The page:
Dates, Architectural Styles and Attitudes.
to 1870 Short lived frame buildings.
1870s Rural Ontario Polychrome. Reformers.
1880s Second Empire and Polychrome. Reformers.
1885s Romanesque, Conservatives.
1890s Greek and Richardson Romanesque, Torontonians
1900s Queen Anne, Toronto trends.
The rural area south of Brockton in 1850 became Parkdale, a rural village, by 1879, a time of great political and social change. This is reflected in the buildings that remain on Queen Street W, Parkdale.
Click on the following map for an architectural journey through Parkdale.
Between 1850 and 1880 the village of Brockton was more populous than Parkdale, which was still dominated by the old estates. In 1871 Parkdale had 16 residents listed in Nason’s directory, while Brocton had 150, PIP p10. In the mid 1870s many Parkdale estates were sold to developers and subdivided, leading to a population boom. Parkdale was probably named by developer William Innes Mackenzie.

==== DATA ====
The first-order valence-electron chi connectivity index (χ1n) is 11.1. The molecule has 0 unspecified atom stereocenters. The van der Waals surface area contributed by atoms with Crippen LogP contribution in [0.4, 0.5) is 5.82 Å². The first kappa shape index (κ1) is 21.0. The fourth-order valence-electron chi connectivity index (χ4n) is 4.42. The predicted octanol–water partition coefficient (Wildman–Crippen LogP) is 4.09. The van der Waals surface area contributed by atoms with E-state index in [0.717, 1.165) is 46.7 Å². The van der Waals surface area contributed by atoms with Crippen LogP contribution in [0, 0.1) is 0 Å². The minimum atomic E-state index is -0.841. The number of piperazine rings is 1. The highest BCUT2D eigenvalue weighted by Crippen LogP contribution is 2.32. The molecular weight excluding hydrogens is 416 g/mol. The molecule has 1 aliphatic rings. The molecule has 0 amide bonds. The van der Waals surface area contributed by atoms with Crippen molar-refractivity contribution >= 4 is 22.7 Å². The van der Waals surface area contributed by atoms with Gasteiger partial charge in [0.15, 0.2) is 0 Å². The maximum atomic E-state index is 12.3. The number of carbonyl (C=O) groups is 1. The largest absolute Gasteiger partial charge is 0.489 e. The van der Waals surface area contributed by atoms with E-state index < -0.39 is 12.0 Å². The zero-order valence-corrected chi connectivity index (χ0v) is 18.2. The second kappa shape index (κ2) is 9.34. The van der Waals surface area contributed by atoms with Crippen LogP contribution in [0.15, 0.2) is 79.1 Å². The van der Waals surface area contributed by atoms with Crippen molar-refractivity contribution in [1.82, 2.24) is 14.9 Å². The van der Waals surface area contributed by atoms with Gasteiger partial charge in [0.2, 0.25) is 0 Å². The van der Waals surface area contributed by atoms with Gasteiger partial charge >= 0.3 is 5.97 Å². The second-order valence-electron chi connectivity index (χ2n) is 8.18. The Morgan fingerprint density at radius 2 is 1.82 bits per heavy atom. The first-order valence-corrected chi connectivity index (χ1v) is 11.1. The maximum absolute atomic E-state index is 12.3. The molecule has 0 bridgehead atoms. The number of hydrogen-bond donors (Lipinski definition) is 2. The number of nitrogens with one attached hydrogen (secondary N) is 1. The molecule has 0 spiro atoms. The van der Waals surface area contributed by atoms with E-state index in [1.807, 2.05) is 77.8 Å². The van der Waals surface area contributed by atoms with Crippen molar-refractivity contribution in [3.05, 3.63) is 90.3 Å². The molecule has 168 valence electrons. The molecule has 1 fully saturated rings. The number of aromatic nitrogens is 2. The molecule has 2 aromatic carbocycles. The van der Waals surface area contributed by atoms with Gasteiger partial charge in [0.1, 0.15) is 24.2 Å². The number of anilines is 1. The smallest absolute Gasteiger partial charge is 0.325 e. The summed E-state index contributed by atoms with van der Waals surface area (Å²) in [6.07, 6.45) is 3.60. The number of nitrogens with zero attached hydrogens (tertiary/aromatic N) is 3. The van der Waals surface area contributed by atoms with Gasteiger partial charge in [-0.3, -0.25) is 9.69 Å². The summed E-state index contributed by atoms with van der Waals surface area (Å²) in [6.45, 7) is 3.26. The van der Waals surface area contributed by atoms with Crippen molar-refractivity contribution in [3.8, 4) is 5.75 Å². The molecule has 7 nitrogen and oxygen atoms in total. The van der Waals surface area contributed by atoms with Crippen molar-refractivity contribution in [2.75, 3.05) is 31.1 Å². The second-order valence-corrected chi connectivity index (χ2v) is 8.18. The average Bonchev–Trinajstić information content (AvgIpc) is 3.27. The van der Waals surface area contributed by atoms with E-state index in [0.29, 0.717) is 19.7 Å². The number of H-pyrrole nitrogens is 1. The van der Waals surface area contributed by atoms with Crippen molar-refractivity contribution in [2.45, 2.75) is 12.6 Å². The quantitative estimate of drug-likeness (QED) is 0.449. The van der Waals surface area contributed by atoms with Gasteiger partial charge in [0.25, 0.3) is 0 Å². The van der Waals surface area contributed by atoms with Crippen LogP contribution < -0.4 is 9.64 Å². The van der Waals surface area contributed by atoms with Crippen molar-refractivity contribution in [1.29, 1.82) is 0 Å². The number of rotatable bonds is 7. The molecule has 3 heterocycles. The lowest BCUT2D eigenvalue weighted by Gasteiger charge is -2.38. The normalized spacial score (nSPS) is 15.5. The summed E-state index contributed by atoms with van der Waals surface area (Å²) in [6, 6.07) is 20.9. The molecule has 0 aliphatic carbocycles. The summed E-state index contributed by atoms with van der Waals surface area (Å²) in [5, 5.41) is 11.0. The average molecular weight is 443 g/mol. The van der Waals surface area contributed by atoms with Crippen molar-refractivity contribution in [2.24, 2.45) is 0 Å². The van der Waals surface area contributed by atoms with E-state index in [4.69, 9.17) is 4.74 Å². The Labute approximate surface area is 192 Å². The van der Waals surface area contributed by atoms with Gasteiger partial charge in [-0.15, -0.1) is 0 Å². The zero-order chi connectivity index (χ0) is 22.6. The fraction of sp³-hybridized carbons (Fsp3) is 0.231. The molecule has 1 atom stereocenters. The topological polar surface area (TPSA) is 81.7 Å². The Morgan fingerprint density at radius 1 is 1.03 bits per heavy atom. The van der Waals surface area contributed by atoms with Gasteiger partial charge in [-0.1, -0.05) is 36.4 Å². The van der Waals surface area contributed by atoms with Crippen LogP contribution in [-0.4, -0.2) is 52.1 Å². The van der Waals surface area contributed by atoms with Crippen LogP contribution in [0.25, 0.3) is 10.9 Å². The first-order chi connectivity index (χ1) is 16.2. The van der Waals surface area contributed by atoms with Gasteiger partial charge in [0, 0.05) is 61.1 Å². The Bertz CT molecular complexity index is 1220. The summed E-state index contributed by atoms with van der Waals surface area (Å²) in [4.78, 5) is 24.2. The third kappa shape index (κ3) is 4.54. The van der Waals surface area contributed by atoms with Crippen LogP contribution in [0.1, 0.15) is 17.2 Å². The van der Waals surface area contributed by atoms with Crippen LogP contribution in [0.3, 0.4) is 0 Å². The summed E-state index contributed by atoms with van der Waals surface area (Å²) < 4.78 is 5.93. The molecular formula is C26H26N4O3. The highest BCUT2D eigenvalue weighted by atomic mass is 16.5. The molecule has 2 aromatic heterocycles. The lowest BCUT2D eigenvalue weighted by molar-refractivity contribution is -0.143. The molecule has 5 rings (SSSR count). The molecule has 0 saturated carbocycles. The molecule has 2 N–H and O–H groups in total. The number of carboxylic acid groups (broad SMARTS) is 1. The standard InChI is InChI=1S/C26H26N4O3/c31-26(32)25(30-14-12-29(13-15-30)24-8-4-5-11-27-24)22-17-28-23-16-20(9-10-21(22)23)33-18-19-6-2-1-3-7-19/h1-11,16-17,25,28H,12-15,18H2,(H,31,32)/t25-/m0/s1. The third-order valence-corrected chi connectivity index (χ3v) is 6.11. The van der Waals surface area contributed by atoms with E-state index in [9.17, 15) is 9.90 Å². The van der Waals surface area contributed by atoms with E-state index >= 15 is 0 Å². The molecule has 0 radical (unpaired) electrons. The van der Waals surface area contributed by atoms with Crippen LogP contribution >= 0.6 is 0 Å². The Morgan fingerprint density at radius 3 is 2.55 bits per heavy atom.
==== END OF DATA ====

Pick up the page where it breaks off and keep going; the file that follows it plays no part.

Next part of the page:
1871: 16 people,
1875: over 100 people,
1878: 788 people,
1879: 1091 people,
1888: 2013 people.
Ideas for our Historic Parkdale Village
Retain the character of the Victorian village in the area between Gwynne and several buildings west of Macdonell and also in the area half a block this side of Roncesvalles. Keep all the beautiful buildings and infill appropriately to the remaining street scape. Controlled increase in residential will provide needed stimulus to our village businesses. Services for our diverse new Canadians and Psychiatric consumers could be located closer to Jameson and King in, for example, an enlarged version of the buildings at Dowling and King south east corner, with a No Frills in the basement.
This article is based on the LAB CAB Historical Walk of July 2014 by Jack Gibney.